NU LIBERTE'
      Salem, OR

      1989 Bayliner 2556 Convertible
      5.7 OMC Cobra - 15.5x11 prop
      N2K equipped throughout..
      2014 Ram 3500 crew cab, 6.7 Cummins
      2007 M-3705 SLC weekend warrior, 5th wheel
      '04 Polaris Sportsman 700 -- '05 Polaris Sportsman 500 HO
      Heavy Equipment Repair and Specialty Welding

      Comment


      • tdcooper99
        tdcooper99 commented
        Editing a comment
        https://www.baylinerownersclub.org/f...996-ciera-2858

      • builderdude
        builderdude commented
        Editing a comment
        When you feel your write up is complete please post it in completed projects. 👍🏼

      • Centerline2
        Centerline2 commented
        Editing a comment
        Dave, I have the write up mostly complete, but just dont have the photos all together and in order yet.... I was going to send it to you but for some reason I cant access the private messaging feature.... it pops up momentarily, but then disappears, leaving the space blank with no way to do anything except close out/backing out of it.....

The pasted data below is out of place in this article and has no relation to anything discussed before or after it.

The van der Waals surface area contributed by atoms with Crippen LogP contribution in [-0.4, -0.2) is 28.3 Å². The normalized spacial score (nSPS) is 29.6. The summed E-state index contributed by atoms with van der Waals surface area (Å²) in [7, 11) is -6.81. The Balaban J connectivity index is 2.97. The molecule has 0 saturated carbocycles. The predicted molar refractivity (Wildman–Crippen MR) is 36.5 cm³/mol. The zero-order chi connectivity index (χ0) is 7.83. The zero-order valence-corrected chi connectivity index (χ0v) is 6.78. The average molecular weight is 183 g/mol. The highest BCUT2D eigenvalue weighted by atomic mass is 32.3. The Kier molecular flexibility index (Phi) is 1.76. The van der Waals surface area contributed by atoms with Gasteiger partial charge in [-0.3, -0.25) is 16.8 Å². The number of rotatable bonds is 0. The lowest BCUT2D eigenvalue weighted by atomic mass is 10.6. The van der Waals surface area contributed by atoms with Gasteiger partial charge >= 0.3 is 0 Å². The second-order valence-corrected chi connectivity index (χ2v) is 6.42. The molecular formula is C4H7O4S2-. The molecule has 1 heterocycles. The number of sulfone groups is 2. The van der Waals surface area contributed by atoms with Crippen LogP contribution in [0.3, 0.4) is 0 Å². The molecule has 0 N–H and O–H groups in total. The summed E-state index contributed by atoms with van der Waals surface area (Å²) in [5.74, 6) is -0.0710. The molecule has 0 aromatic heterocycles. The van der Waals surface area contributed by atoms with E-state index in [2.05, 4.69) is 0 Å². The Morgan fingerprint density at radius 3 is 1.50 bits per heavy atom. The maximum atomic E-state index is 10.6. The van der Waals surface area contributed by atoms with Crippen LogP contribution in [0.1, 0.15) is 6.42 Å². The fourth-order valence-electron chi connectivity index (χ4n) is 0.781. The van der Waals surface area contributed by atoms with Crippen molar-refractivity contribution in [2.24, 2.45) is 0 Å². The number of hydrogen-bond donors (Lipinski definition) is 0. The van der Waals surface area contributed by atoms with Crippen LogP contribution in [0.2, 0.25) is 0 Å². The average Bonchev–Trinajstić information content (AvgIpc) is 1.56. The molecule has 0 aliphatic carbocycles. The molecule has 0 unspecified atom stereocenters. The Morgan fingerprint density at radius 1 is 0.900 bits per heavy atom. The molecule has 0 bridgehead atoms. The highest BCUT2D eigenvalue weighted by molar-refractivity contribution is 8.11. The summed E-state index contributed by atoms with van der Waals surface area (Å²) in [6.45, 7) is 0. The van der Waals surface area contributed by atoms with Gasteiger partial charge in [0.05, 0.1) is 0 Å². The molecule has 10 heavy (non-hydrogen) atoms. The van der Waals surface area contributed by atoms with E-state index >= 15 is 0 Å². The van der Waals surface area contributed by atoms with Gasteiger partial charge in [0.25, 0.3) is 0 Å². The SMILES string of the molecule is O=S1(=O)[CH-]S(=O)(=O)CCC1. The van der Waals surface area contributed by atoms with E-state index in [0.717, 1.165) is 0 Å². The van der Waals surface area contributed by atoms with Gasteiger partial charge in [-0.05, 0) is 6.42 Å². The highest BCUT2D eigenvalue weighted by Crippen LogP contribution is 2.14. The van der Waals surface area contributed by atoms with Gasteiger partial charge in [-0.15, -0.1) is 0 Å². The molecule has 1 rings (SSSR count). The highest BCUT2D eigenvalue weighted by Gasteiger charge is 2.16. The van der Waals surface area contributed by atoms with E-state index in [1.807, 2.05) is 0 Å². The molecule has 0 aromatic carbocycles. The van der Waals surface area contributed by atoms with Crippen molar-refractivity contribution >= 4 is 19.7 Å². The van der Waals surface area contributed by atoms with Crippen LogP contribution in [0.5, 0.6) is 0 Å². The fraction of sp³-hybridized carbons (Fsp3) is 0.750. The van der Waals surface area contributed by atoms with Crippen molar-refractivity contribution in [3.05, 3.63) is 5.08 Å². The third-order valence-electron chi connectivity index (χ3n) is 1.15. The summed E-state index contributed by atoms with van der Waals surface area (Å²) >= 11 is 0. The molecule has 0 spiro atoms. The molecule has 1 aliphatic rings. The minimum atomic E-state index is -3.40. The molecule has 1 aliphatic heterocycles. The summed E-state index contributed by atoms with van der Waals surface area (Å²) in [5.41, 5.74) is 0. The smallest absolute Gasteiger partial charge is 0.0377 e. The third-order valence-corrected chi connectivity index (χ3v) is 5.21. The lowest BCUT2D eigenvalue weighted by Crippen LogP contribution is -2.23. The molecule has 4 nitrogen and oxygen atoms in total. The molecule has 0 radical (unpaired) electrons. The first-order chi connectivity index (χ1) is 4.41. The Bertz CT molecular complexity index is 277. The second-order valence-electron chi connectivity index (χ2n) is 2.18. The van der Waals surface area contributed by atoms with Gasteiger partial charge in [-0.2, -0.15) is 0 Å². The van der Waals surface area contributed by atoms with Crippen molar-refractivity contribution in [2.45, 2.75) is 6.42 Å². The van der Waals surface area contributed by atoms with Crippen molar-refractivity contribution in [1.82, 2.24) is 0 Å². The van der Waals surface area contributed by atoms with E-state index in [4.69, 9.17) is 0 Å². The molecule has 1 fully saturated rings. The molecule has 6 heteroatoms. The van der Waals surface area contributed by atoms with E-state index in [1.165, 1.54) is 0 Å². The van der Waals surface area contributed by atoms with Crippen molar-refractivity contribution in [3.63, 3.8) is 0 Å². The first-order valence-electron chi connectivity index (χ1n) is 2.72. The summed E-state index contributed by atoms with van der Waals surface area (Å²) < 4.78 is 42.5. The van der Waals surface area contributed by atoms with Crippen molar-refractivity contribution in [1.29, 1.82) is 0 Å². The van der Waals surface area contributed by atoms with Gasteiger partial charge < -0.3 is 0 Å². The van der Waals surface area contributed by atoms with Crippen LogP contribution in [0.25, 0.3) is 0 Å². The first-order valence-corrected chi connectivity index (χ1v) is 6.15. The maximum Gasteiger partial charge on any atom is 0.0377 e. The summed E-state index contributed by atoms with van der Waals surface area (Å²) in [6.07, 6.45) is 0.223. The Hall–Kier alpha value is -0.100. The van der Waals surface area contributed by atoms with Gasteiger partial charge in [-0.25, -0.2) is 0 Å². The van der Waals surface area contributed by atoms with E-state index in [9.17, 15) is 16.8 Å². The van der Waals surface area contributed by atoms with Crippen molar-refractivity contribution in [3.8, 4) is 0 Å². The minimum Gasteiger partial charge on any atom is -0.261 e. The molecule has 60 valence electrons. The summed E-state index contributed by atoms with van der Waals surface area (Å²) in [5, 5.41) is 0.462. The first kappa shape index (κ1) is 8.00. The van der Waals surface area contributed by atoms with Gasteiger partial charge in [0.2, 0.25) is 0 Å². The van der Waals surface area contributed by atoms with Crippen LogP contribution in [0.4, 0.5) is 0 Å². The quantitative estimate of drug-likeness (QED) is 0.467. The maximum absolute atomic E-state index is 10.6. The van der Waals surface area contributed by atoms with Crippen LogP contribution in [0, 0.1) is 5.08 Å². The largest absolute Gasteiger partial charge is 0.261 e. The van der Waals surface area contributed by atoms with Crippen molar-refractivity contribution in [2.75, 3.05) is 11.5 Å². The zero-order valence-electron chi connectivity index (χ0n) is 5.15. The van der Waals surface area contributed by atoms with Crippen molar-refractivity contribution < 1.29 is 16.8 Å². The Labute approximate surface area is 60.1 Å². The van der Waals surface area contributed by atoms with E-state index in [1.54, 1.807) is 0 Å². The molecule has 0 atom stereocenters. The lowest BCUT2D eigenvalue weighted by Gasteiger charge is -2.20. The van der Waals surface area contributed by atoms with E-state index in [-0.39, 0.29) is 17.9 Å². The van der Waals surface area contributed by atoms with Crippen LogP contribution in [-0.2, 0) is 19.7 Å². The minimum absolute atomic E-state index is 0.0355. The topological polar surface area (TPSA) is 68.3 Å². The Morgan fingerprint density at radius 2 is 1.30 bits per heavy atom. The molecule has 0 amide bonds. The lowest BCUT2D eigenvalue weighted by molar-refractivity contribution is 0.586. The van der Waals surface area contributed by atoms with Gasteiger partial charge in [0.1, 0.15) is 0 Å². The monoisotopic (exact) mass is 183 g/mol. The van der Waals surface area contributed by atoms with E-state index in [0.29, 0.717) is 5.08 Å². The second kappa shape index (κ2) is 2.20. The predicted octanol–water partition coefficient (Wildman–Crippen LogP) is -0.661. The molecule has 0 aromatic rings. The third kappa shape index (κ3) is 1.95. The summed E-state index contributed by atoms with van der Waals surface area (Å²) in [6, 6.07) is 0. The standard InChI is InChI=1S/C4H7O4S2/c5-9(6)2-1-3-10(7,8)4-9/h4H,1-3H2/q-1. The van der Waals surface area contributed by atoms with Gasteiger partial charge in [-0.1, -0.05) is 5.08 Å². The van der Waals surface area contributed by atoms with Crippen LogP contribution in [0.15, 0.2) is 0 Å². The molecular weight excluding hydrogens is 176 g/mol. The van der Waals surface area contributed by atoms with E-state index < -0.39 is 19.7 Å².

try sending me a short pm and maybe i can answer it, and send this to you that way...

      #7
      I put a Planar 2D in my 2858 last year around this time. It's among the best money I've spent so far on my boat. I considered using one of the cheap knock-offs... but in the end I decided installing something that burns fuel to create heat INSIDE my boat when me, my wife and kids are all sleeping in there warranted getting a known product.

      It took me a while to find the best place to put it.... I really wanted to put it in behind the galley cabinets on the starboard side... but access was a massive issue, and I didn't want it in a place that I couldn't access it for maintenance and inspection every so often. That, and given this is my usual docking side, I didn't want the exhaust to be blocked ever by a high dock or fender or whatever.